# TIME-EACM: Transport Information Monitoring Environment - Event Architecture and Context Management

 Project Details Stationary Sensor Networks Mobile Sensor Networks

In the context of stationary sensor networks, our goal is to use spatio-temporal correlations inherent to traffic data to reduce the maintenance costs of the monitoring infrastructure. We aim to minimize communication incurred by the propagation of traffic data from a temporary deployment of stationary sensors to the Traffic Monitoring Centre (TMC) gateways. Such a temporary deployment is meant to support applications utilized for future planning decisions by local authorities.This class of applications does not require the most recent traffic information about the network, so we are focusing on periodic traffic data propagation with a report period that is much larger than the sensing period.

We assume a network architecture that includes two types of nodes: sensor nodes and gateway nodes. Sensor nodes can be equipped with a variety of sensors. In this work we assume sensor nodes are set up to measure traffic flow (cars/time). We assume that sensor nodes communicate over wireless links with neighbouring nodes in their range in order to relay data towards a gateway node. In the temporary deployment we are considering, we expect most, if not all, sensor nodes to be battery powered devices that have limited storage and processing capabilities. Gateway nodes collect readings from sensor nodes. We consider them to have a fixed power source, unlimited bandwidth, storage and processing capabilities, and relay data to the TMC where the traffic monitoring applications are running. We have based our analysis on a real traffic dataset generated by an inductive loop deployment in the city of Cambridge. It consists of traffic flow readings provided every 5 minutes. We therefore assume that each sensor node produces a time series of flow readings with the same frequency.

Algorithms

Each node locally produces a large time series of traffic data per period, which, if propagated in an uncompressed form, would require a large number of transmissions. Assuming tolerance for a small error in the reported data, we examine lossy signal compression based on a prominent signal processing technique, the Fast Fourier Transform (FFT), and we evaluate its efficiency in reducing communication.

After the application of FFT, we compress by retaining only a certain number of Fourier coefficients so that our time series can be approximated with the desired error. Figure~\ref{figure:fouriermse} shows the time series approximation obtained when only the first 15 coefficients are used, which require $n*sizeof(float)$ bytes of memory. The first FFT coefficients correspond to the lower frequencies of the signal which account for the major signal variations. The figure on the left shows the Fourier approximation of 24 hours of time series data (288 integer flow values). The approximation signal is constructed from 15 coefficients of type float which, in the sensor platform, are equivalent to 30 integers. The compression ratio achieved here is 89.6%. FFT is an attractive choice since it mostly utilizes integer operations, making it easier to compute in resource-constrained nodes where dedicated floating point hardware is typically absent.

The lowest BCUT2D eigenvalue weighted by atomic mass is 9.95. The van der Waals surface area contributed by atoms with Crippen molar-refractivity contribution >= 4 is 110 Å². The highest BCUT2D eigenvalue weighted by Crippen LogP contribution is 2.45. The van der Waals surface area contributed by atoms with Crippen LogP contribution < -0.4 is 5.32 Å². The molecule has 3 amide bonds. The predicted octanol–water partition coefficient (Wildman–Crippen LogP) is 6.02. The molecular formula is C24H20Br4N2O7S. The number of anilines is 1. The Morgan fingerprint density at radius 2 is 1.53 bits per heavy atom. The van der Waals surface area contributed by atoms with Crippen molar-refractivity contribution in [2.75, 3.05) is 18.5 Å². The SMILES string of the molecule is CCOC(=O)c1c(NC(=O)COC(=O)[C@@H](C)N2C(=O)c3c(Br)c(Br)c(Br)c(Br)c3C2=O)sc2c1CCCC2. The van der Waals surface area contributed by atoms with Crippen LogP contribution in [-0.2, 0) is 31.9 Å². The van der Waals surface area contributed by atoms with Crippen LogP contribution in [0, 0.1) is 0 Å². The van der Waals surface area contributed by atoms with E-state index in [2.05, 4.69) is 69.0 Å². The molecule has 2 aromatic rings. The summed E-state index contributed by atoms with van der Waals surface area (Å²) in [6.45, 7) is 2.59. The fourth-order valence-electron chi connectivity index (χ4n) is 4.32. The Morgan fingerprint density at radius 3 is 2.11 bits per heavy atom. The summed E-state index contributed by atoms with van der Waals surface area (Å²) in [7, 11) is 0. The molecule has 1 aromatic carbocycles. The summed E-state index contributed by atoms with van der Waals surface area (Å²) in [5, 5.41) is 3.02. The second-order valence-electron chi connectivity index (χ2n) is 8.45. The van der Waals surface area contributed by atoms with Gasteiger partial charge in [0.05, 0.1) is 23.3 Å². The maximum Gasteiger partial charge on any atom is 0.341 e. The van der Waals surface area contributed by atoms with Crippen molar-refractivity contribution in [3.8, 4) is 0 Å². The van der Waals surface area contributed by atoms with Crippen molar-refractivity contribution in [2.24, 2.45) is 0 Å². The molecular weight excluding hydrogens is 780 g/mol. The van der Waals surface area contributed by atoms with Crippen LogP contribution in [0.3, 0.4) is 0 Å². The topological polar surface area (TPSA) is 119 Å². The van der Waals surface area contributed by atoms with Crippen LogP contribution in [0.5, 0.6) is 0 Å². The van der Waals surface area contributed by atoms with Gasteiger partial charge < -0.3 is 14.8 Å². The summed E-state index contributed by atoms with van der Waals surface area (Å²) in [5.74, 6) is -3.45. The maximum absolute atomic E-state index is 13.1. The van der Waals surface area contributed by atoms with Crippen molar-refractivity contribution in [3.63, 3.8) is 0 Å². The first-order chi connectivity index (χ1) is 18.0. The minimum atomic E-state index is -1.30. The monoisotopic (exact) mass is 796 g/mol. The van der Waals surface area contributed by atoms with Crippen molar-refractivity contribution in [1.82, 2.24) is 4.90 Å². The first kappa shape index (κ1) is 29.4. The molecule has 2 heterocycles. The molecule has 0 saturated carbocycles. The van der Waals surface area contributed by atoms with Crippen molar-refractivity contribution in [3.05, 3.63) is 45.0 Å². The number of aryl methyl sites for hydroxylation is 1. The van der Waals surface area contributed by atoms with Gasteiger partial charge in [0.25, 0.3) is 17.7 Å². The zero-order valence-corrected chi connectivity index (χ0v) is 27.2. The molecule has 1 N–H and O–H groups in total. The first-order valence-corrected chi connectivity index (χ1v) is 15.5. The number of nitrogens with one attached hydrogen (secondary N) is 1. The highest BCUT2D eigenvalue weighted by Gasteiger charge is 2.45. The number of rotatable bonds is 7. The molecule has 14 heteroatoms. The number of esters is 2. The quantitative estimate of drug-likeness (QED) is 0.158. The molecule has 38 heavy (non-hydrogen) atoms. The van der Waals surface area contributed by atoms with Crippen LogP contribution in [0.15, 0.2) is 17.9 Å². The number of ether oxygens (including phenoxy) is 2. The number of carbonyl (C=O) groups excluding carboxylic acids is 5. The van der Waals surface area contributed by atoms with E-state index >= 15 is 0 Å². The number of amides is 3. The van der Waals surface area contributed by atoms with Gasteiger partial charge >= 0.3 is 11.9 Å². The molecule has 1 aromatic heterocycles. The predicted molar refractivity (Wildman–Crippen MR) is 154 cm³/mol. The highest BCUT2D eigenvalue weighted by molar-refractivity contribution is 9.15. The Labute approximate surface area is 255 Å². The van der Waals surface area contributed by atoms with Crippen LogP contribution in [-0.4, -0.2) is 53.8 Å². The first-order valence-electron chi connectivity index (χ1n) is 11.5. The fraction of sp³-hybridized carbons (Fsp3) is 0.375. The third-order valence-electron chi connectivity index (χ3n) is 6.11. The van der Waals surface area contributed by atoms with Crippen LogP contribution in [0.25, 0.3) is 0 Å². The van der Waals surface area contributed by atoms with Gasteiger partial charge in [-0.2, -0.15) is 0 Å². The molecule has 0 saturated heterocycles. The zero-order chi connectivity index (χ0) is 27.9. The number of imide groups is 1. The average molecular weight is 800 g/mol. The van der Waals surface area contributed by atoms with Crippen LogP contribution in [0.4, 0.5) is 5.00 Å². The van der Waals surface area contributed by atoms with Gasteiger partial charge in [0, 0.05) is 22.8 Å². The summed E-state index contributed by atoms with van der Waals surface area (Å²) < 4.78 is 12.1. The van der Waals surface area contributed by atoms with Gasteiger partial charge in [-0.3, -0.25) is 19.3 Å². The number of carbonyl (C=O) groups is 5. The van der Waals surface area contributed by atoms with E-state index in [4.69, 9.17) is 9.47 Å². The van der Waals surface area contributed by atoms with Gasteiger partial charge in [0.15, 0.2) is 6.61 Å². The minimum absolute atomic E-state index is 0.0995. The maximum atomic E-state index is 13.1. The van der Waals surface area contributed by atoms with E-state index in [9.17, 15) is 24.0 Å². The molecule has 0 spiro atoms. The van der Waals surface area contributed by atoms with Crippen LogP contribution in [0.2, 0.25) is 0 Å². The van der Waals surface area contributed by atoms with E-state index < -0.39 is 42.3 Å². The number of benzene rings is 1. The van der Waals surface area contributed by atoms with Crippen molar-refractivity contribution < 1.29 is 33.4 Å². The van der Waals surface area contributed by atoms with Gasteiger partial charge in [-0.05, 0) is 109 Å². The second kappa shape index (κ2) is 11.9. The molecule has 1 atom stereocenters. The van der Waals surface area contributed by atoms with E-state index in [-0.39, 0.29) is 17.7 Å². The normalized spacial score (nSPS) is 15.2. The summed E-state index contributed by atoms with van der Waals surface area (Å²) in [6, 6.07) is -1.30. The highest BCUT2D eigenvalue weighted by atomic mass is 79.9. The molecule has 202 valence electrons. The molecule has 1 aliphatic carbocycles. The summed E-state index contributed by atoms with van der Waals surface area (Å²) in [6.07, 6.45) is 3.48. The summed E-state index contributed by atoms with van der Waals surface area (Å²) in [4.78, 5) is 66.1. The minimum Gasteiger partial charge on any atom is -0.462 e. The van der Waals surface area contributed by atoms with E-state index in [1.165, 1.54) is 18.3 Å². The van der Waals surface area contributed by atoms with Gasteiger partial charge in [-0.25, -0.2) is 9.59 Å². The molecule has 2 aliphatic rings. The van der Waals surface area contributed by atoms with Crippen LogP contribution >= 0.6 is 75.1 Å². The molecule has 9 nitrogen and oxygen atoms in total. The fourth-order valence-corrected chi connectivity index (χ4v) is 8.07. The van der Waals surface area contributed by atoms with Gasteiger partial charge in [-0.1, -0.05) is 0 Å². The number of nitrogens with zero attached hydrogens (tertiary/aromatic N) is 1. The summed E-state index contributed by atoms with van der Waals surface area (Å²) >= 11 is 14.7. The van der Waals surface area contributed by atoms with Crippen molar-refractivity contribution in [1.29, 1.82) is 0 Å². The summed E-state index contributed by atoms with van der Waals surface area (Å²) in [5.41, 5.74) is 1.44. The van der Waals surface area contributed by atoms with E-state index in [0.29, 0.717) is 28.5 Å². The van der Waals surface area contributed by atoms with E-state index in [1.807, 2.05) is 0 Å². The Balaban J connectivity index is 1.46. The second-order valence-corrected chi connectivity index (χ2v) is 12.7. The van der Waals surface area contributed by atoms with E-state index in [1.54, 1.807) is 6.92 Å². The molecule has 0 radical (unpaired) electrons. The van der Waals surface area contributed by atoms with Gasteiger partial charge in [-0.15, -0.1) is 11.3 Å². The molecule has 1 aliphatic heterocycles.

To explore opportunities for further compression, we exploit the correlation between two time series of the same node on different dates (temporal corelations) and the correlation between two time series of different nodes on the same date (spatial correlations). In the real traffic dataset, we observed that For for more than 80% of the sensors, their daily readings are highly correlated with those in one of the previous seven days. The FC-Temporal algorithm exploits those:

Each sensor node running FC-Temporal tries to compress today's time series locally, by expressing it as a linear function of a previous day's time series. The red sensor node on the left, checks whether today’s time series is correlated with a time series in the previous week. It chooses Friday as the one that is highly correlated, and expresses today’s time-series as a linear combination of the time-series of Friday that the gateway already knows. Subsequently the regression parameters a and b as well as an identifier for the day Friday are forwarded to the gateway. The gateway is able to reproduce today's approximation using the regression parameters and the time-series data that was stored on Friday.

We exploit spatial correlations in a similar manner, reducing time-series data to regression parameters at intermediate nodes on the path to the gateway.